1. If the PC is on for other reasons (like a server) then the costs of FAH is simply power at full usage minus power at idle. SPRC staff, can you hear me now?
Yes it would be sort of nice to have stats on the idle power to go along with the PPDPW power as a comparison. Might help to clarify some of the anachronism of "unused cycles."
Though seems like people could do even better by shutting of servers when they are not needed. See various posts about folks running home servers 24/7, when most of the applications don't need that.
(Wake on LAN and scheduled wakeups could be used more effectively to allow servers to be off more.)
2. All comments about the impact of this electrical usage applies ot all pc's. Gamers, one could argue, are not contributing to anything positive for society, and they have 1000+KW power supplies, dual GPU cards that suck up 200 watts each.
Yes, environmental impact of gaming would also be a nice/handy analysis. Know any good sources of stats to start from? Might be easiest to take on some of the game consoles - more standardized hardware (though the display would be a big variable.)
It would be fun if the games/consoles had an energy counter - initialized to the manufacturing/recycling cost of the console. Ticks up as you use the thing, etc.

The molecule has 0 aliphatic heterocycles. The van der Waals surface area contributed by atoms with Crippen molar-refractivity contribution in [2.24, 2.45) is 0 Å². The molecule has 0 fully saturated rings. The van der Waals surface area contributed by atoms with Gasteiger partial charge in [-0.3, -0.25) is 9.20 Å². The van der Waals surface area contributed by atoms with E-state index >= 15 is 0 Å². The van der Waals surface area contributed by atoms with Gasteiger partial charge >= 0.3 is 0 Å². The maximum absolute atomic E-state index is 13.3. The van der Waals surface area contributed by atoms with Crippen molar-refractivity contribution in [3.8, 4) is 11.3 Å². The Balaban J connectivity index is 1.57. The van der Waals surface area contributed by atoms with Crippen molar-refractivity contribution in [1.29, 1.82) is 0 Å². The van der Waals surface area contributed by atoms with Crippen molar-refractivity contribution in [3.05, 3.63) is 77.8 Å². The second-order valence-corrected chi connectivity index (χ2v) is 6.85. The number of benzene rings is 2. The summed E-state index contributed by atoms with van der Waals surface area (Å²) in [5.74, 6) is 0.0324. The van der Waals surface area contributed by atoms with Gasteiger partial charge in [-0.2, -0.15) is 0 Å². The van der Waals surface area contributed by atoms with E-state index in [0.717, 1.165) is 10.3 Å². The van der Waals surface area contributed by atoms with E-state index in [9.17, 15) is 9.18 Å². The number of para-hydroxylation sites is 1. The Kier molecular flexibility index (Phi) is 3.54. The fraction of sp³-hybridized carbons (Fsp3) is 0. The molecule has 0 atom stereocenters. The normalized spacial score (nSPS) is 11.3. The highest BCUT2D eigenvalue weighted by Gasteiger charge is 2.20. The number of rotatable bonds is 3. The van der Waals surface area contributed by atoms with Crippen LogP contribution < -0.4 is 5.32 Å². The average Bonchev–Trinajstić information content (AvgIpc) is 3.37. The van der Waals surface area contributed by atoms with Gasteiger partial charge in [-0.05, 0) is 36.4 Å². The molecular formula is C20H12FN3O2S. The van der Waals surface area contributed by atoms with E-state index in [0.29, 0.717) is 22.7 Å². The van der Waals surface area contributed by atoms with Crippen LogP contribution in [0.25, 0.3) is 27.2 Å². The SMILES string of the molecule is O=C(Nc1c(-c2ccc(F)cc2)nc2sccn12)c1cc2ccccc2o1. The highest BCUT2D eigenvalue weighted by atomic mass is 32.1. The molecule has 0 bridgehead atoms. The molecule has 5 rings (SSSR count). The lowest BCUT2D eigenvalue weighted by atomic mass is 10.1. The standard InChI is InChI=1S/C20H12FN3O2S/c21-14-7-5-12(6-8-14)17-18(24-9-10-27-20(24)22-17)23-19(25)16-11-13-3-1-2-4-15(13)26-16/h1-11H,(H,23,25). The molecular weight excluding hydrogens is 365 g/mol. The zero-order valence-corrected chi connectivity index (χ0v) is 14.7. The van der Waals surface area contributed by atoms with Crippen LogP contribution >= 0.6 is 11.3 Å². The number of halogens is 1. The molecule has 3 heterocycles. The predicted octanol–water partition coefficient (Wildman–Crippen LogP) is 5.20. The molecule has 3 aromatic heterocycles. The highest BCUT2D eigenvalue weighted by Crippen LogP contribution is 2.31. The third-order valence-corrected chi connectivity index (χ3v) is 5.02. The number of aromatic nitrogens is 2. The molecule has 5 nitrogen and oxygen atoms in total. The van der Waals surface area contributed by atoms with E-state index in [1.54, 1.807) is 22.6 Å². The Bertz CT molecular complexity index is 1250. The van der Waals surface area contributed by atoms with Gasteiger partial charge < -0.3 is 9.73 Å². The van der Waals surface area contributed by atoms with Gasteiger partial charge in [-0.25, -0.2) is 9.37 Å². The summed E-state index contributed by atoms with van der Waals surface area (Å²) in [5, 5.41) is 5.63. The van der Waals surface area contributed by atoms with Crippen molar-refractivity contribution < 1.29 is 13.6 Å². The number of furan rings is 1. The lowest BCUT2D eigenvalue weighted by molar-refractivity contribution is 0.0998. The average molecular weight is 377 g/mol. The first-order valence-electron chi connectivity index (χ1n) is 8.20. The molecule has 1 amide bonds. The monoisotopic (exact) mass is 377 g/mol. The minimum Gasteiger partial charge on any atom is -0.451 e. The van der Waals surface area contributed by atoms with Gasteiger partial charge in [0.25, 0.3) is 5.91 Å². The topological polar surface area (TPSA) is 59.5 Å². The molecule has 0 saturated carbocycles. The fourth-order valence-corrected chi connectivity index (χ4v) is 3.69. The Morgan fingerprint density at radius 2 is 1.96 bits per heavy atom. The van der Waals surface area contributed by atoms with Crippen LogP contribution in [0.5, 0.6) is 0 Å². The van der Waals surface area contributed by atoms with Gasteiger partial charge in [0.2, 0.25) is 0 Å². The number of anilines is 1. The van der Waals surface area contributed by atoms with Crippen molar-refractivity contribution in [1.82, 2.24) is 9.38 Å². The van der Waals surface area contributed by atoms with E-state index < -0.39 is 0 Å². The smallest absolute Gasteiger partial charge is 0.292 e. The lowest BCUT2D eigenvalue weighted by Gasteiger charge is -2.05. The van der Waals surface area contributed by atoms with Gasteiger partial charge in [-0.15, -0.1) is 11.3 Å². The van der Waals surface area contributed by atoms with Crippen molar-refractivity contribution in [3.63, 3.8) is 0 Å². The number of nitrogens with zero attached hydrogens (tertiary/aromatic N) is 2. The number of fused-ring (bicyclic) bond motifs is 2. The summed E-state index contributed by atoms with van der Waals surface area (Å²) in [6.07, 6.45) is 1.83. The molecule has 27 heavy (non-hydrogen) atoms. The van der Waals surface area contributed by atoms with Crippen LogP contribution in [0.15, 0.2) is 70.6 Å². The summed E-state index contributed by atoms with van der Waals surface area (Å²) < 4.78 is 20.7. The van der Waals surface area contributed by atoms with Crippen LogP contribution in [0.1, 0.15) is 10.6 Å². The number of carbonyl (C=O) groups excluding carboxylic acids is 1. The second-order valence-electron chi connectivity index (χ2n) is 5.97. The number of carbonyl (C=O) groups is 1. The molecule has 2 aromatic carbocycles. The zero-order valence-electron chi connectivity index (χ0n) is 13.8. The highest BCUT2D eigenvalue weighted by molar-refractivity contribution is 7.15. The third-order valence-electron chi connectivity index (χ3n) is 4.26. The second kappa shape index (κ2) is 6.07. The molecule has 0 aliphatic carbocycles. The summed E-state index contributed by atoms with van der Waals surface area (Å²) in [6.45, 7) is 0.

Though even cooler might be a calorie counter - displays the time you have been playing (session and total), how many calories you burned, how many calories Laura Croft (or April Ryan, or whoever) burned, and how many you would have burned if you spent the time walking/cycling/weight training. (And, if it is calculable - about how much that equals in weight loss or muscle built
. Could also include how much you could have read of the complete works of W. Shakespeare, M. Twain, T. Pratchett or other great literature you could have read in that time (to give equal time to the health of the mind).
But that gets a bit OT for this forum. (Well if it got folks more active, it might have a more immediate impact on raising health than folding. So maybe it isn't that far OT.